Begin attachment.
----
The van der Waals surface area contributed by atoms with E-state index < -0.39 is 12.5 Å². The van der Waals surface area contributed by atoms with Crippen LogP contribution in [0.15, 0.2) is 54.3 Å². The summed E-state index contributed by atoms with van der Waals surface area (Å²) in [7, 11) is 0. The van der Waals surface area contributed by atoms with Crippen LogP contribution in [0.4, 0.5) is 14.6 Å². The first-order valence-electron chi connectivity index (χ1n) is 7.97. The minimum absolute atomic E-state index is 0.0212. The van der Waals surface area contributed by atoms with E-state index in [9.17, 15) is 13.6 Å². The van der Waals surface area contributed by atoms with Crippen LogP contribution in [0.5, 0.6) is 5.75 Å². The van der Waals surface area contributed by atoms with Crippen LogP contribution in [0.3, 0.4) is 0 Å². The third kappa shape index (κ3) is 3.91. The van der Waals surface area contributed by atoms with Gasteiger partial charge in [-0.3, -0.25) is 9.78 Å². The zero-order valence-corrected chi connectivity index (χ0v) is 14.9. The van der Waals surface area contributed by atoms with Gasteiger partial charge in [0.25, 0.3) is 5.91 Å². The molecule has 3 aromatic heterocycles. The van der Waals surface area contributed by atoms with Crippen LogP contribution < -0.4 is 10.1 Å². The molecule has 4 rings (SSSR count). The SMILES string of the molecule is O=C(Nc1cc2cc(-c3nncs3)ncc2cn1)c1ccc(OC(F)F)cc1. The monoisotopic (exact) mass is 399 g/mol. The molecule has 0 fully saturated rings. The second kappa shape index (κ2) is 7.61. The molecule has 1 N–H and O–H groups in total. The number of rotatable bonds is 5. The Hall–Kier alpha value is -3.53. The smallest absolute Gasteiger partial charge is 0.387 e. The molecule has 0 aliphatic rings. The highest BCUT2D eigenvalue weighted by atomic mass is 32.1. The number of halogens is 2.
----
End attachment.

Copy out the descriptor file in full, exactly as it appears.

The van der Waals surface area contributed by atoms with E-state index < -0.39 is 12.5 Å². The van der Waals surface area contributed by atoms with Crippen LogP contribution in [0.15, 0.2) is 54.3 Å². The summed E-state index contributed by atoms with van der Waals surface area (Å²) in [7, 11) is 0. The van der Waals surface area contributed by atoms with Crippen LogP contribution in [0.4, 0.5) is 14.6 Å². The first-order valence-electron chi connectivity index (χ1n) is 7.97. The minimum absolute atomic E-state index is 0.0212. The van der Waals surface area contributed by atoms with E-state index in [9.17, 15) is 13.6 Å². The van der Waals surface area contributed by atoms with Crippen LogP contribution in [0.5, 0.6) is 5.75 Å². The van der Waals surface area contributed by atoms with Crippen LogP contribution in [0.3, 0.4) is 0 Å². The third kappa shape index (κ3) is 3.91. The van der Waals surface area contributed by atoms with Gasteiger partial charge in [-0.3, -0.25) is 9.78 Å². The zero-order valence-corrected chi connectivity index (χ0v) is 14.9. The van der Waals surface area contributed by atoms with Gasteiger partial charge in [0.25, 0.3) is 5.91 Å². The molecule has 3 aromatic heterocycles. The van der Waals surface area contributed by atoms with Crippen LogP contribution < -0.4 is 10.1 Å². The molecule has 4 rings (SSSR count). The SMILES string of the molecule is O=C(Nc1cc2cc(-c3nncs3)ncc2cn1)c1ccc(OC(F)F)cc1. The monoisotopic (exact) mass is 399 g/mol. The molecule has 0 fully saturated rings. The second kappa shape index (κ2) is 7.61. The molecule has 1 N–H and O–H groups in total. The number of rotatable bonds is 5. The Hall–Kier alpha value is -3.53. The smallest absolute Gasteiger partial charge is 0.387 e. The molecule has 0 aliphatic rings. The highest BCUT2D eigenvalue weighted by atomic mass is 32.1. The number of halogens is 2.